HyperX Cloud Alpha S Review: Performance
The Hyper X Cloud Alpha S uses the same 50mm neodynamic drivers as the Cloud Alpha, so if you already own that headset, you know what the Cloud Alpha S will give you – at least when using it with the 3.5mm connector. However, the Alpha S adds two important audio features about the Cloud Alpha: virtual surround sound and game/chat balance.
The 50mm format is quite standard for a gaming headset; you would need an expensive headset to surpass this. They are dynamic drivers, which tend to have good bass, and HyperX claims to have tuned them differently for better audio. Dynamic drivers are also known to suffer from audio distortion at high volumes. But like the Alpha, the new HyperX Cloud Alpha S has a two-chamber design – one for bass and another for midrange and treble – to combat distortion.
The design worked well, even when listening to The Strokes’ “Someday” at maximum volume. There was zero distortion in the vocals or the instruments. And at low volume, all elements were audible. The bass sliders, which offer max/min bass, or a medium option for each cup, were much less impactful. I hardly noticed any difference when switching on and off different songs, including Ratatatat’s “Seventeen Years” and Eminem’s “Chloraseptic.”
Turning on the 7.1 surround sound immediately changed the experience. When playing, the music immediately sounded as if it was a little higher, but also louder and fuller. In Battlefield V, the wind was layered on a snowy mountain top in Normandy, with a baseline ringing and a sharper, swirling sound of more aggressive gusts of wind on top. With surround sound on, the music became louder and fuller, and with its higher tone, the wind sounded like angry ocean waves instead of ambient sounds.
In the same way, at the level of Battlefield V in North Africa, the rain sounded like an accidental storm hitting the rocks when the surround sound was off. With surround sound on, it sounded like a whole sheet of rain falling. A positive experience came during a cut scene, where I couldn’t even notice the rain in the background of a conversation without turning on surround sound.
Besides the virtual 7.1 surround and bass sliders, the audio control mixer offers game balance and chat balance. The total sound volume is not changed; by pressing the game balance button, the sound is entirely focused on the game, while the other button brings the sound to 100% chat. So if you often use Discord or another game chat, the taunts of your accursed opponent will no longer drown out the audio of the game, or vice versa.
The Cloud Alpha S was initially delivered without software but is now compatible with the HyperX NGenuity beta app. It will not notice the headset unless it is connected to the PC via USB, so make sure you have an available port. Once opened, you’ll get the typical controls and the prized addition of game-chat balance. Others offer this control on the headset itself, but we appreciate that we get this option at all.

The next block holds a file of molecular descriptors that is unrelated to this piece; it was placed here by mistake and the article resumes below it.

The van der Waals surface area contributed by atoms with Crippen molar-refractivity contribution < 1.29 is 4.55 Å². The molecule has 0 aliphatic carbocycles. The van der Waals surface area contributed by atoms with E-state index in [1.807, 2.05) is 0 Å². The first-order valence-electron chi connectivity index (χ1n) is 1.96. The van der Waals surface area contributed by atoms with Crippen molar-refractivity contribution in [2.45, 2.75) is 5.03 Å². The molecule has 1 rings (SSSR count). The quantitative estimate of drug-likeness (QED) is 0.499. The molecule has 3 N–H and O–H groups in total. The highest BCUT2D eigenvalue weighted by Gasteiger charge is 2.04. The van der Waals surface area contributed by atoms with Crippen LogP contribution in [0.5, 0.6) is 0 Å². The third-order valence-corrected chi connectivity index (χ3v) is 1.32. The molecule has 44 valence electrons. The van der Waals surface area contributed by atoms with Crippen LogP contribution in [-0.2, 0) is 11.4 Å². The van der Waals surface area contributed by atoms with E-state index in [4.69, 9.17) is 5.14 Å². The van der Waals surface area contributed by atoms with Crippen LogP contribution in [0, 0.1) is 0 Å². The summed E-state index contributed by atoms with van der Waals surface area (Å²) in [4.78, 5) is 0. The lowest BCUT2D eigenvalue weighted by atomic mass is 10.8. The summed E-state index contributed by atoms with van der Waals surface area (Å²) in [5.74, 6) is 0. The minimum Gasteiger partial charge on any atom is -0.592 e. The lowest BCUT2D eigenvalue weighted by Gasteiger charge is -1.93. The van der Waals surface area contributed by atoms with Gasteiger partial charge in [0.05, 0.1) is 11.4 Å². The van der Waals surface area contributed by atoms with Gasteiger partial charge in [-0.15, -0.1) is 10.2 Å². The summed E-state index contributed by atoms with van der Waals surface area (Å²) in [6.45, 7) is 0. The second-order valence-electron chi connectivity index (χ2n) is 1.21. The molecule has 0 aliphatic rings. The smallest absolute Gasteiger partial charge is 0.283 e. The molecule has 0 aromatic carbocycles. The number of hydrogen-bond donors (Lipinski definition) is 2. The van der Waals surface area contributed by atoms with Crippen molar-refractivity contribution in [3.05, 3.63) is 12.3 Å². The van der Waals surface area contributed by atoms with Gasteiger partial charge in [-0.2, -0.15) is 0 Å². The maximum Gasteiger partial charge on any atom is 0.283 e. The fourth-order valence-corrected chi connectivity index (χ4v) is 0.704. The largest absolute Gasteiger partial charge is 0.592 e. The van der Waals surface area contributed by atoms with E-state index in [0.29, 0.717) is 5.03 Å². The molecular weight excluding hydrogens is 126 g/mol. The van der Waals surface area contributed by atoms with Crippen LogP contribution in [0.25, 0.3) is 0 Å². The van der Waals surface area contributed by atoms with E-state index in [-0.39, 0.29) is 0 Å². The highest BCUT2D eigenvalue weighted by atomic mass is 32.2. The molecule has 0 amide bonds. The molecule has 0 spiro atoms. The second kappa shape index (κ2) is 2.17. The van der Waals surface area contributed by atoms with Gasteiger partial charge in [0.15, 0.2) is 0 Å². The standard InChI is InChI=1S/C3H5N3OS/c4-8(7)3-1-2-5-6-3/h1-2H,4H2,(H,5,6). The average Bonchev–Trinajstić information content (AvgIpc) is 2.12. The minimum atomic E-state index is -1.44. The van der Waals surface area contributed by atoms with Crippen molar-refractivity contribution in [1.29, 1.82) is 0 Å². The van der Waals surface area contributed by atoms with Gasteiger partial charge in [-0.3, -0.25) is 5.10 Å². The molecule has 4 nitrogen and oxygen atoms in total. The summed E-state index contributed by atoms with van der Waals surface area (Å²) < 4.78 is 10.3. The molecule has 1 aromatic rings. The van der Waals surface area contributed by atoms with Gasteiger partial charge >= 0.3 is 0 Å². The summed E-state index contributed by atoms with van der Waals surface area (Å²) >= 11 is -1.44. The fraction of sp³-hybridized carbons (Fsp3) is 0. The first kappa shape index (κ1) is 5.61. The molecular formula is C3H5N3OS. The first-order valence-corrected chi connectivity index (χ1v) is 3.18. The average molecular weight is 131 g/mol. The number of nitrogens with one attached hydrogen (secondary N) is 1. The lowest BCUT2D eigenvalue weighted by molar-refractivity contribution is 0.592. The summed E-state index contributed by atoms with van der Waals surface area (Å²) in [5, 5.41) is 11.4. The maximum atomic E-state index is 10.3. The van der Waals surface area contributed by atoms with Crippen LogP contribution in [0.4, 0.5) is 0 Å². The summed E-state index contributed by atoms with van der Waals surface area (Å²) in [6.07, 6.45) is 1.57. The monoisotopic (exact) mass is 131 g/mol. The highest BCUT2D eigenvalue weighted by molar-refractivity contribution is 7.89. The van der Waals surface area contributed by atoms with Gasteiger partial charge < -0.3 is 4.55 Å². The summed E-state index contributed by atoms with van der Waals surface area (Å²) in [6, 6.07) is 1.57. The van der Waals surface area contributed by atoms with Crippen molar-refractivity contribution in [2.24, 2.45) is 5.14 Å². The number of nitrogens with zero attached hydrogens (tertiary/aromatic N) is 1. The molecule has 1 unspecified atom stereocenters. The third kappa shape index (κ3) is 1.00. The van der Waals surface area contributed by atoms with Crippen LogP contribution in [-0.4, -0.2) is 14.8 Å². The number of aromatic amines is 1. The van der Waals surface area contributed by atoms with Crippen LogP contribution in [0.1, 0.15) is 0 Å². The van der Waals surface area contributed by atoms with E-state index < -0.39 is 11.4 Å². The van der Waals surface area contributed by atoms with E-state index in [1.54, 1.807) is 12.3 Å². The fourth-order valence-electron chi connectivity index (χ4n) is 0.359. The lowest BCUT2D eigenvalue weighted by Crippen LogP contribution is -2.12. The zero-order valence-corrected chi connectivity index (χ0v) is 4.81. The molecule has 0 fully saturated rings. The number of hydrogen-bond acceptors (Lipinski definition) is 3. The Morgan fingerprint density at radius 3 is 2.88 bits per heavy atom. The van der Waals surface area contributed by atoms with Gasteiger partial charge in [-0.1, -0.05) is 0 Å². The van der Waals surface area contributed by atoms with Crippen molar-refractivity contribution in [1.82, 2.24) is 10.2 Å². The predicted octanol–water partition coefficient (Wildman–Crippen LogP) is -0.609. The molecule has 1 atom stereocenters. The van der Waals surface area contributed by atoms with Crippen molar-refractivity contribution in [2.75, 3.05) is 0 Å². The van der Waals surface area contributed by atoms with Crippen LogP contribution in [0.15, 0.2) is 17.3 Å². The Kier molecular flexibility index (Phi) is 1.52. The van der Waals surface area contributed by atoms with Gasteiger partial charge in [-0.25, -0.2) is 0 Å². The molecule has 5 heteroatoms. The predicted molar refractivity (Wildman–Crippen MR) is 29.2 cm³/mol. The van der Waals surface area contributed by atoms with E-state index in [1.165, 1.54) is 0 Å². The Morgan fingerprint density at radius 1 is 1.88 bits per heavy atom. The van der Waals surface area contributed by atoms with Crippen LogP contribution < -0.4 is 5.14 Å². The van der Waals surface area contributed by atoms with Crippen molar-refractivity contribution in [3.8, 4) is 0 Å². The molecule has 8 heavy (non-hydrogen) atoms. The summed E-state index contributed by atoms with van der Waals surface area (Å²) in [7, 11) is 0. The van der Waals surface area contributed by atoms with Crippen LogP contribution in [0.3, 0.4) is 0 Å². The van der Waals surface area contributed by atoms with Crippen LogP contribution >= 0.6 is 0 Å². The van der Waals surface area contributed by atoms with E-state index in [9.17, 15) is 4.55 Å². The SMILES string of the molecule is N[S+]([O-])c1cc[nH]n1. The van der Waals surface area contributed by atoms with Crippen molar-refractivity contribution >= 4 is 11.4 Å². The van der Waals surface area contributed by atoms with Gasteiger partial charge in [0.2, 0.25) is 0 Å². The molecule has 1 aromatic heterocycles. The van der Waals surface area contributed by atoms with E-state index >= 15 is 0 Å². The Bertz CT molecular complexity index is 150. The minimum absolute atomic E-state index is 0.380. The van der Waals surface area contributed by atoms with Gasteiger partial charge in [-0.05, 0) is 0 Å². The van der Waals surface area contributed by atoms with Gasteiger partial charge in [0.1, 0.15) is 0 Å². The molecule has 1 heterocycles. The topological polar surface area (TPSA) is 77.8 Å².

The inclusion of software also brings new “auto-optimized” virtual 7.1 surround sound profiles for APEX Legends, Call of Duty: Modern Warfare, PUBG, CS: GO, Overwatch, and Rainbow Six Siege. You can set it to activate the profiles automatically when your PC runs one of those games, and you have to surround sound enabled. Unfortunately, you can’t edit any of these audio profiles, so you’ll have to rely on HyperX.
HyperX Cloud Alpha S Review: Conclusion
The HyperX Cloud Alpha S doesn’t have the chicest drivers or features. Still, that luxury is made with quality audio, impactful surround sound, and successful design that’s as comfortable as it is chic.
Compared to Cloud Alpha, the Cloud Alpha S has virtual 7.1 surround sound and bass sliders. However, the surround sound is not perfect, with a high pitch lean but a boost in volume. It’s better in games like first-person shooters and pretty decent in surround sound movies, but not as good when it comes to music. Meanwhile, the bass sliders are almost forgetful, with a barely noticeable impact.
Is this worth buying about the Cloud Alpha? It’s worth noting that there is a version of the Cloud Alpha available for $125 at the time of writing that contains a similar sound card that offers 7.1 virtual surround sound, but no chat/game balance or mic monitoring. But you might as well opt for the complete package in the Alpha S. For more options, check our list of Best Gaming Headsets Under $100
The HyperX Cloud Alpha S offers a lot for its price, including a lightweight fit and convenient inline controls. But it's bass adjustment sliders are pretty much forgettable.
- Comfortable, interesting design
- Game/chat balance button
- Resistant to fingerprints
- Virtual surround sound amplifies audio in gaming, movies
- Bass sliders don’t add much thump
- Virtual surround sound isn’t great for music